You may wish to see an introductory page first.
The influence played by Genoa in the frequent dynastic quarrels which characterized the last centuries of the Byzantine Empire is evident in the kind of concessions the emperors made to the Genoese. Not only trading rights, ports of call, monopoly of minerals (such as alum) and entire islands, but even the two fortresses which controlled the passage through the Bosporus.
XIXth century print showing Anadolu Kavagi
Anadolu Kavagi (most likely meaning Anatolian oak) and Rumeli Kavagi on the European side of the Bosporus were two Byzantine fortresses which were peacefully acquired by the Genoese. They were located near the northern mouth of the Bosporus into the Black Sea.
View of the final section of the Bosporus and of the Black Sea from the fortress (the image shows on the European side, and in the far distance the lighthouse of Rumeli Feneri, another Genoese base)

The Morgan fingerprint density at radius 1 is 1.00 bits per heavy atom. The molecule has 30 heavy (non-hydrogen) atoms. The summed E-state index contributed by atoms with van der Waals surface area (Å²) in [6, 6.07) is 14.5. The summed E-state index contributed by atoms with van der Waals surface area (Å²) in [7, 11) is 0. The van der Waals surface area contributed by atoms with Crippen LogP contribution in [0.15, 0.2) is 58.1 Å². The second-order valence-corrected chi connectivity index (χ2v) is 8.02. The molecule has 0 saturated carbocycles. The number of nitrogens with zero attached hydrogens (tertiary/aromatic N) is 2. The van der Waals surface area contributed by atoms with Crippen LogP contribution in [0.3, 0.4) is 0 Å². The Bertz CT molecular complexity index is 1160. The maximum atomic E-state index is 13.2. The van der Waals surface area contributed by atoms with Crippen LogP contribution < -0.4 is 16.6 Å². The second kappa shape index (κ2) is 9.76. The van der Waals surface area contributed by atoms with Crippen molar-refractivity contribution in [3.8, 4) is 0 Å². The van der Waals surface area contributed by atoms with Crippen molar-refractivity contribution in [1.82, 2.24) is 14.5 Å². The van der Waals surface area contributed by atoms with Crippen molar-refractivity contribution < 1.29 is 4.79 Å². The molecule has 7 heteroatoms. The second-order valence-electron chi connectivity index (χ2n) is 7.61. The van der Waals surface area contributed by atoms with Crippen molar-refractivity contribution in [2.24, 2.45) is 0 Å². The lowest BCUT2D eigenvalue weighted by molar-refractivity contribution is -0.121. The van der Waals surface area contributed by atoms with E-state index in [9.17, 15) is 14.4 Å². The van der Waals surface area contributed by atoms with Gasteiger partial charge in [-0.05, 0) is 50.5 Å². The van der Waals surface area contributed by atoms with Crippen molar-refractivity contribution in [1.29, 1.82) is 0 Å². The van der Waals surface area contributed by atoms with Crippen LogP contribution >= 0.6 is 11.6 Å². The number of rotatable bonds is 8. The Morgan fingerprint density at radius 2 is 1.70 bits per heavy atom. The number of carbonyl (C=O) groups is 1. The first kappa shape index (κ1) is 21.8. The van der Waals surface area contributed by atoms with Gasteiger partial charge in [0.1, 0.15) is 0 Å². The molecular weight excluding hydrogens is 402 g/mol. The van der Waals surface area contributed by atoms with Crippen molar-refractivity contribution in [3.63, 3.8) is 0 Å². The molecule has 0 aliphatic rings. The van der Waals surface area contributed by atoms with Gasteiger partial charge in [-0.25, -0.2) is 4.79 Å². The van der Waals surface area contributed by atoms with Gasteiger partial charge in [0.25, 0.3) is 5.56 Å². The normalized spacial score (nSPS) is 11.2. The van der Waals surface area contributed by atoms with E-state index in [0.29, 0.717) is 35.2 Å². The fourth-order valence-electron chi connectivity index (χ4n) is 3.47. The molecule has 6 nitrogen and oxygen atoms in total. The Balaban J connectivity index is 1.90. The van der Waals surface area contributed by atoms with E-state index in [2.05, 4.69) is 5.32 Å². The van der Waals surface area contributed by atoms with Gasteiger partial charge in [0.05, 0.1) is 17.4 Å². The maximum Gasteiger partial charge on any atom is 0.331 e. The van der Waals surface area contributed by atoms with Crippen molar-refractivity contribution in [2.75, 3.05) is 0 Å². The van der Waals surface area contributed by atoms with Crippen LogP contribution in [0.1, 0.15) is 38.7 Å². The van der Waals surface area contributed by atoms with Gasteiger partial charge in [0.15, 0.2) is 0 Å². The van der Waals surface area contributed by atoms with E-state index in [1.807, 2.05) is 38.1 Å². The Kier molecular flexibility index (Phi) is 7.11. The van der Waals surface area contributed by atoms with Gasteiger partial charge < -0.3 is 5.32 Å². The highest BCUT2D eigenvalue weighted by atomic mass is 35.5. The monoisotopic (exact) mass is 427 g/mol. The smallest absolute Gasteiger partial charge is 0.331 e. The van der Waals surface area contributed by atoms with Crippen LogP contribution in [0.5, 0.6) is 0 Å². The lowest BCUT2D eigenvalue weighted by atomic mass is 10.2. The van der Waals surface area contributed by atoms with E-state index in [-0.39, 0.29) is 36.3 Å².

View of the lower fortress and beyond the Bosporus of Rumeli Kavagi
The site is still fortified and the lower part of the hill is controlled by the Turkish army. There is no evidence left of the fortress (Rumeli Kavagi) which once existed on the European side. A chain laid between the two fortresses blocked the passage of hostile ships.
The upper part of the fortress (called Yoros Castle) is open to visitors. The Genoese lost control of the fortresses soon after the 1453 conquest of Constantinople by Sultan Mehmet II. Prior to starting the siege of the city Mehmet II used a carrot and stick approach towards the Genoese to obtain their neutrality in the forthcoming conflict. He built a powerful fortress (Rumeli Hisar) a few miles south of the Genoese fortresses to undermine their control of the Bosporus and at the same time he let them understand that they would not be affected by his conquest of Constantinople.
Relief above the main entrance (internal side); you can see a similar relief in the image used as background for this page
Mehmet II, once he had achieved his main goal, decided to secure his conquest by curtailing the Genoese influence and in a few years the Genoese of the region had to accept willy-nilly the conditions imposed by the Sultan who left them only some trading privileges.